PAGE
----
From Publishers Weekly
In 1979, Brando proposed to film director Cammell (Performance
) that they collaborate on a China Seas pirate story. Brando improvised scenes and Cammell wrote a 165-page treatment; in 1982, Cammell worked the same material into an incomplete novel. Brando dropped the project, but Cammell's widow revived it after Brando's death, and Knopf's Sonny Mehta hired Thomson (The New Biographical Dictionary of Film
) to gather the extant materials and finish the book. The stylish result will delight readers who love movies, Marlon Brando, sea stories, Chinese pirates or adventure tales. It's 1927, and 51-year-old Brando-esque sea captain Anatole "Annie" Doultry is serving a six-month stretch in a Hong Kong prison, during which he saves the life of another prisoner. After finishing his sentence, Annie finds he's gained the gratitude of that prisoner's boss, the beautiful gangster Madame Lai Choi San. Madame Lai, aka Mountain of Wealth, proposes that Annie join her in the highjack robbery of the British-owned SS Chow Fa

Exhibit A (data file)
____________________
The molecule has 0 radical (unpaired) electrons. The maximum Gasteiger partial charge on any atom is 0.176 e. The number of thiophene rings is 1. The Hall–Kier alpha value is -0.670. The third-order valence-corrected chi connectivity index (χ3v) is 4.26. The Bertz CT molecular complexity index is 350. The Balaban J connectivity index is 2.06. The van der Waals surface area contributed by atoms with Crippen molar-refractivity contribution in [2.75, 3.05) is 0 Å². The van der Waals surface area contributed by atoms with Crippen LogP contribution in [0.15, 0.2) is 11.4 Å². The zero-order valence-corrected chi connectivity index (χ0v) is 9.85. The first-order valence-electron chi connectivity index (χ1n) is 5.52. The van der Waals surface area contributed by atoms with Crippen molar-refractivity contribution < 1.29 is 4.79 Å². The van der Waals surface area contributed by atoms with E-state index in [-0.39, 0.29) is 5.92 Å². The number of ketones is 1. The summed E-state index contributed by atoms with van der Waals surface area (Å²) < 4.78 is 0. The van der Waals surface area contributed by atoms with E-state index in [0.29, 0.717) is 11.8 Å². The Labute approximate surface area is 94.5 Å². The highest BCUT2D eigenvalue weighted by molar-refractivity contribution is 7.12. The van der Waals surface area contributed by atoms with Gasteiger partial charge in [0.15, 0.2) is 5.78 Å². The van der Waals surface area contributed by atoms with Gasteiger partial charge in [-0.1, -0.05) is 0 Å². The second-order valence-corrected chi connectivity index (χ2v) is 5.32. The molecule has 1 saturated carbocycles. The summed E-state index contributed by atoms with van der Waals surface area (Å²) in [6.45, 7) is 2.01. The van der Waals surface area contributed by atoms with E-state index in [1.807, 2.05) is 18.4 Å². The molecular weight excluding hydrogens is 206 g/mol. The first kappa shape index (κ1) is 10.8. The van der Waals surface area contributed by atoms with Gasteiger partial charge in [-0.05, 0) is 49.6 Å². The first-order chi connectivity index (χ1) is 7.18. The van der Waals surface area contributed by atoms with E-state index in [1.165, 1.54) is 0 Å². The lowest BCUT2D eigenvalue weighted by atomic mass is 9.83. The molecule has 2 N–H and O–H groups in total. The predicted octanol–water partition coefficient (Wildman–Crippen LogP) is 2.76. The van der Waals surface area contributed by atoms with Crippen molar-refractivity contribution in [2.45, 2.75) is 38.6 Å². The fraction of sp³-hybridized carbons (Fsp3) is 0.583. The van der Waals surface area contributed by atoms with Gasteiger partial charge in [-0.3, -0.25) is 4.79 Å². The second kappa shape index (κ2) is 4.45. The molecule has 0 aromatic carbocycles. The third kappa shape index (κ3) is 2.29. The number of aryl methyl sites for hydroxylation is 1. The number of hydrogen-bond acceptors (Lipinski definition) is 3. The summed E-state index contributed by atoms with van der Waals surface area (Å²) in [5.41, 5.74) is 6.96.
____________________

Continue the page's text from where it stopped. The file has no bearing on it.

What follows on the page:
, which will be carrying a fortune in silver. Annie can't resist either the money or Madam Lai, and soon enough he's up to his gunwales in pirates and plunder. Throw in a typhoon, a double-cross, a scorching sex scene, hand-to-hand combat and a mad break for freedom, and enthralled readers will be swinging from the rigging along with the rest of the pirates in this rollicking high-seas saga. (Sept.)
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One of the newest crazes in genre fiction seems to be the posthumous publishing of unedited manuscripts that are serendipitously found lying about after a person dies. Fan-Tan
is actually the work of two dead authors: Marlon Brando, who came up with the story in 1979 with the original intention of it being a film, and director Donald Cammell, who wrote most of the actual manuscript. Indeed, the book reads like a 1940s B-movie (but for the graphic sex and language), with such stock characters as the Great White Hunter (translated from the African jungle to the China Sea), the beautiful yet deadly Eurasian femme fatale, and a bevy of murderous Chinese pirates. The stereotypes abound to the extent that one easily expects a platitude-spouting Charlie Chan to appear at any time. In 1927, Anatole "Annie" Doultry is serving six months in a Hong Kong prison on an arms-smuggling charge when he saves the life of a Chinese prisoner. This earns him the gratitude of the man's employer, pirate queen Madame Lai Choi San, who offers Annie a share in the spoils if he'll assist her in a spectacular heist she has planned. The novelty of Brando's name should give this predictable pirate yarn a robust, but brief, popularity. Michael GannonCopyright © American Library Association. All rights reserved